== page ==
Robots will move from industrial and factory settings, where they were first introduced in the early 1960s, to more everyday work, educational, research, and living spaces. These collaborative robots will increasingly perform repetitive tasks and work alongside humans.
How It’s Developing
Robots were initially introduced into industrial and factory settings to accomplish tasks that were deemed too dangerous or difficult for humans (Unimate, acquired by GM in 1961, was used to lift hot metal). The declining cost of sensors and computing power that allow robots to react quickly and intelligently will help robots become safer and take on greater roles alongside humans. [1
Robots in the workplace will be Collaborative Robots (or CoBots), described by the National Science Foundation as “help on wheels” and primarily focused on gofer activities – couriers and messengers that can operate in programmable environments. [2
] Their navigation of environments will be aided by the increasing connectivity of devices and things (Internet of Things
) that will equip objects with computing and radio devices that might be detectable and distinguishable for mobile robots. [3
Advocates contend that as robots become safer and assume more responsibilities alongside humans, humans will be free to focus on higher level and creative tasks, including overseeing robots, identifying innovation opportunities, and performing more involved tasks too complicated for robots. [4
Despite great interest and enthusiasm, robots and automation may be slow to arrive in the workplace (and replace a significant amount of work) as there continue to be technological, security, policy, and economic hurdles that stand in the way of widespread adoption . [5
] Safety may be among the primary hurdles, especially for adoption by larger companies and organizations. The International Standards Organization (ISO) is expected to release an update to robot safety standards, including coverage of collaborative robots, that will likely include limits on the potential damage robots could accidentally inflict on humans. [6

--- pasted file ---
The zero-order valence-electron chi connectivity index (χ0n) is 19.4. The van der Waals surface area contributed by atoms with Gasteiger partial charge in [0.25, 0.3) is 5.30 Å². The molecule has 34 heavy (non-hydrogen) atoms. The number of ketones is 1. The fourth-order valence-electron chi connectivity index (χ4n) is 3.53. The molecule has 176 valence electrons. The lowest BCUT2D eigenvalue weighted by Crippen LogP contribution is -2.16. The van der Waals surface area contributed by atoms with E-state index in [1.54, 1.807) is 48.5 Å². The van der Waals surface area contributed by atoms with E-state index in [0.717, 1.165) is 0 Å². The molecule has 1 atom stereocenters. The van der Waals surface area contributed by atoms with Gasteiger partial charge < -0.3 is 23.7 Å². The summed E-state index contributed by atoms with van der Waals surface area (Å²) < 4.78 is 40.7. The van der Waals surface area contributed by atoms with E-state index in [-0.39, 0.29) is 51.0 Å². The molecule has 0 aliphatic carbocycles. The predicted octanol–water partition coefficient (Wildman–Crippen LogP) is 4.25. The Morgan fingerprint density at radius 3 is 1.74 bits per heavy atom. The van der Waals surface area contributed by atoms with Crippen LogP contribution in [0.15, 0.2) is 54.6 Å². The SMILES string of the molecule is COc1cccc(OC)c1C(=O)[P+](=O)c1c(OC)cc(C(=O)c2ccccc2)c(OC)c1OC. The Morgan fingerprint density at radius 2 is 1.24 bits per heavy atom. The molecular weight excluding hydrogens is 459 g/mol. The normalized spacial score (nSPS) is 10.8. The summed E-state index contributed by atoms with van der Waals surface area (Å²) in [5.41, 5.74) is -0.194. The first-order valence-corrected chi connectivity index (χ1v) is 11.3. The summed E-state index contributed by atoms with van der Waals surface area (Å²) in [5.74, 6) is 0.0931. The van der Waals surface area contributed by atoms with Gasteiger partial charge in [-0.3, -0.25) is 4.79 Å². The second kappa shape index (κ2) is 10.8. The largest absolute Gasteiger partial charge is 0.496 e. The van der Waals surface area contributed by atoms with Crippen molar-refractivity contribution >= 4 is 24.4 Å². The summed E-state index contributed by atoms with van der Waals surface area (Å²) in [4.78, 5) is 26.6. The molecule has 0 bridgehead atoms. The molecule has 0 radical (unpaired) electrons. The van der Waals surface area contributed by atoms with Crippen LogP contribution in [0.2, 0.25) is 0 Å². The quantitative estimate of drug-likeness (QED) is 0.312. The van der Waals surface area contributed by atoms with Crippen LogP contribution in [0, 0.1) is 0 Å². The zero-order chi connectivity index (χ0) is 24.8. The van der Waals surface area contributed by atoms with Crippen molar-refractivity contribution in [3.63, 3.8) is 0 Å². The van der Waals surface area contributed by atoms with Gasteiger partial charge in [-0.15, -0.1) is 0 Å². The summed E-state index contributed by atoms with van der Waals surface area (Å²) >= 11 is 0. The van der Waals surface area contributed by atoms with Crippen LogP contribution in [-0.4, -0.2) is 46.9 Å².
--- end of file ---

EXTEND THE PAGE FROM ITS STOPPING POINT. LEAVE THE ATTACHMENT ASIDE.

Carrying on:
Why It Matters
Several libraries have introduced robots into their community technology offerings. As stated by Maxine Bleiweis, executive director of the Westport Library, "Robotics is the next disruptive technology coming into our lives and we felt it was important to make it accessible to people so they could learn about it…From an economic-development perspective and job- and career-development perspective, it's so important." [7
Even as advocates promote the view that robots will improve humans’ experiences in the workplace, there is still concern that robots will be used to displace human workers, reducing salary and benefit expenses and potentially increasing productivity. [8
] Libraries and other educational institutions may have a role in developing new skills for displaced workers and/or improving skills so that workers can transition to new roles and responsibilities in environments where robots assume significant portions of the workflow.
The introduction of robots will bring with it significant policy implications, including security, privacy, liability and intellectual property issues, that may require government regulation or direction. [9
As populations age, a trend that may significantly affect the United States, Europe, and Asia, a shortage of working-age people may necessitate robots in order to provide services and products to a growing population. [10
Notes and Resources